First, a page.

Who killed BlackBerry?

A curious case of assumptions & failures

Aarthi Padmanabhan
Nov 3, 2017 · 5 min read
A cartoon representation by Kipper Williams

As of the year 2016 BlackBerry officially stepped down from the smartphone arena. After 14 years in the making, once a tech-giant BlackBerry decided to stop making its own smartphones by shutting down its hardware manufacturing division. In an official written statement, John Chen, CEO of BlackBerry Ltd said —

“ We are reaching an inflection point with our strategy. Our financial foundation is strong, and our pivot to software is taking hold…Under this strategy, we are focusing on software development, including security and applications. The company plans to end all internal hardware development and will outsource that function to partners.”

The company chose to focus on developing its software and sold the rights to license its brand to handset manufacturer - TCL, a Chinese multinational electronics company to manufacture, distribute, and design future BlackBerry devices.

Its an end-of-an-era for a company that peaked its sales, not so long ago in 2011 when BlackBerry had 50 million active subscribers, selling 14.6 million handsets across the globe, peaking its revenue at a whopping 19.9 billion dollars, the highest-ever in the company’s history.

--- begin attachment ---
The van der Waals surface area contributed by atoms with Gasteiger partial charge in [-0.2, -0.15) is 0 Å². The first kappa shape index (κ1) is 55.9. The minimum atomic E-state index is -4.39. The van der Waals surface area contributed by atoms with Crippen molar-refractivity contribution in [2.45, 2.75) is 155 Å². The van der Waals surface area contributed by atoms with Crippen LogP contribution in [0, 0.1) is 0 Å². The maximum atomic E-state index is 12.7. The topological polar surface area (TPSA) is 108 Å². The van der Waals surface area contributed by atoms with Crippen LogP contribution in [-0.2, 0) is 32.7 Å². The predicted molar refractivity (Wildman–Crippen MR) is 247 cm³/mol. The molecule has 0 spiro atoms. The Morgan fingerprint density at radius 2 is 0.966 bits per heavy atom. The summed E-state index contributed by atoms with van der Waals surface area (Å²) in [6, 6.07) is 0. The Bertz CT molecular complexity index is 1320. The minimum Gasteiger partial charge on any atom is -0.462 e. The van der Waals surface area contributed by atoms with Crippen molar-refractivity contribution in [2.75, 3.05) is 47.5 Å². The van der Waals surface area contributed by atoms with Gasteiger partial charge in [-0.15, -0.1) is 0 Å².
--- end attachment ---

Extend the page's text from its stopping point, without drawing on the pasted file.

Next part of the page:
This decision was a long time coming, after BlackBerry steadily failed to innovate its design in the rapidly evolving smartphone industry. Unforeseeable market change, technological advancements, failure to adapt and be receptive to changing consumer needs saw to the downfall of this once premium selling smartphone empire.

So what went wrong?

Risky assumptions that are not backed by validated hypothesis can have a crumbling effect on the entire problem solution.

“Your assumptions are your windows on the world. Scrub them off every once in a while or the light won’t come in.” - Alan Alda

Ill-fated assumptions can be regarded as one of the many reasons BlackBerry failed to exist in an industry that is evolving at full steam ahead.

Assumed that corporate segment would drive sales

All of Blackberry’s smartphones were built specifically for the use of the corporate world. From BlackBerry Curve 8300, the first of the Curve series released in 2007 which went on to become one of the popular smartphones ever made to the recent BlackBerry Passport in 2014, which received mixed reviews; all of which had similar features like QWERTY physical keyboard, secure connection to internet apps, wireless push email, different file format support - incorporated in it to make devices attractive purely for business consumers.